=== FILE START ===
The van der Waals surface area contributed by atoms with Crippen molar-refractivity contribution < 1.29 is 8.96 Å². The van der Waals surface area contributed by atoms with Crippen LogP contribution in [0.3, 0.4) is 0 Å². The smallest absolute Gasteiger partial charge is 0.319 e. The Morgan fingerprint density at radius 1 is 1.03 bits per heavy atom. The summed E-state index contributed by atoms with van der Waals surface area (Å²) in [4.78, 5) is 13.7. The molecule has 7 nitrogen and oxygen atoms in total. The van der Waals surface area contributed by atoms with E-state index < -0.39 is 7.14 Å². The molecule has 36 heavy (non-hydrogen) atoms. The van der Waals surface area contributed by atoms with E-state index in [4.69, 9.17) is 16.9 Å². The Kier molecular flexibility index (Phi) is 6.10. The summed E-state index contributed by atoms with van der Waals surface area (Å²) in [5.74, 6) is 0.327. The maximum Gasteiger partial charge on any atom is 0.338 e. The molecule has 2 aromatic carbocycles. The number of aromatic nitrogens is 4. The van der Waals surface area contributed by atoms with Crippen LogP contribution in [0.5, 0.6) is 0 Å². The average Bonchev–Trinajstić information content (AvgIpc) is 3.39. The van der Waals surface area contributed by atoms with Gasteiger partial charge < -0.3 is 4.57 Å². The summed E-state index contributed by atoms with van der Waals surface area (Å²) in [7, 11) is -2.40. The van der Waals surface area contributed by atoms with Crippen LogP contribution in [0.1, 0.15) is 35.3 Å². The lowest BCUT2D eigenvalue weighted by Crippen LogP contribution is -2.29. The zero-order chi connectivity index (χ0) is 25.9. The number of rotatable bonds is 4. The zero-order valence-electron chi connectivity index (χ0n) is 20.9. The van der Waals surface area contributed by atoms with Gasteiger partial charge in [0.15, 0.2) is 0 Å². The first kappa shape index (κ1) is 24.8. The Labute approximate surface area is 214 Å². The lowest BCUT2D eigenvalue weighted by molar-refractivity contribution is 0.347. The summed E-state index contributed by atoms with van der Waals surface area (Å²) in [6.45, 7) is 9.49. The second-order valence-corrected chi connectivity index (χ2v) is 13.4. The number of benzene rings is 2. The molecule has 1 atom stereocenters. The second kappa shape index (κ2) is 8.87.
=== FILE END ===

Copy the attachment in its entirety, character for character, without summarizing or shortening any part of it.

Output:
The van der Waals surface area contributed by atoms with Crippen molar-refractivity contribution < 1.29 is 8.96 Å². The van der Waals surface area contributed by atoms with Crippen LogP contribution in [0.3, 0.4) is 0 Å². The smallest absolute Gasteiger partial charge is 0.319 e. The Morgan fingerprint density at radius 1 is 1.03 bits per heavy atom. The summed E-state index contributed by atoms with van der Waals surface area (Å²) in [4.78, 5) is 13.7. The molecule has 7 nitrogen and oxygen atoms in total. The van der Waals surface area contributed by atoms with E-state index < -0.39 is 7.14 Å². The molecule has 36 heavy (non-hydrogen) atoms. The van der Waals surface area contributed by atoms with E-state index in [4.69, 9.17) is 16.9 Å². The Kier molecular flexibility index (Phi) is 6.10. The summed E-state index contributed by atoms with van der Waals surface area (Å²) in [5.74, 6) is 0.327. The maximum Gasteiger partial charge on any atom is 0.338 e. The molecule has 2 aromatic carbocycles. The number of aromatic nitrogens is 4. The van der Waals surface area contributed by atoms with Crippen LogP contribution in [0.5, 0.6) is 0 Å². The average Bonchev–Trinajstić information content (AvgIpc) is 3.39. The van der Waals surface area contributed by atoms with Gasteiger partial charge < -0.3 is 4.57 Å². The summed E-state index contributed by atoms with van der Waals surface area (Å²) in [7, 11) is -2.40. The van der Waals surface area contributed by atoms with Crippen LogP contribution in [0.1, 0.15) is 35.3 Å². The lowest BCUT2D eigenvalue weighted by Crippen LogP contribution is -2.29. The zero-order chi connectivity index (χ0) is 25.9. The number of rotatable bonds is 4. The zero-order valence-electron chi connectivity index (χ0n) is 20.9. The van der Waals surface area contributed by atoms with Gasteiger partial charge in [0.15, 0.2) is 0 Å². The first kappa shape index (κ1) is 24.8. The Labute approximate surface area is 214 Å². The lowest BCUT2D eigenvalue weighted by molar-refractivity contribution is 0.347. The summed E-state index contributed by atoms with van der Waals surface area (Å²) in [6.45, 7) is 9.49. The second-order valence-corrected chi connectivity index (χ2v) is 13.4. The number of benzene rings is 2. The molecule has 1 atom stereocenters. The second kappa shape index (κ2) is 8.87.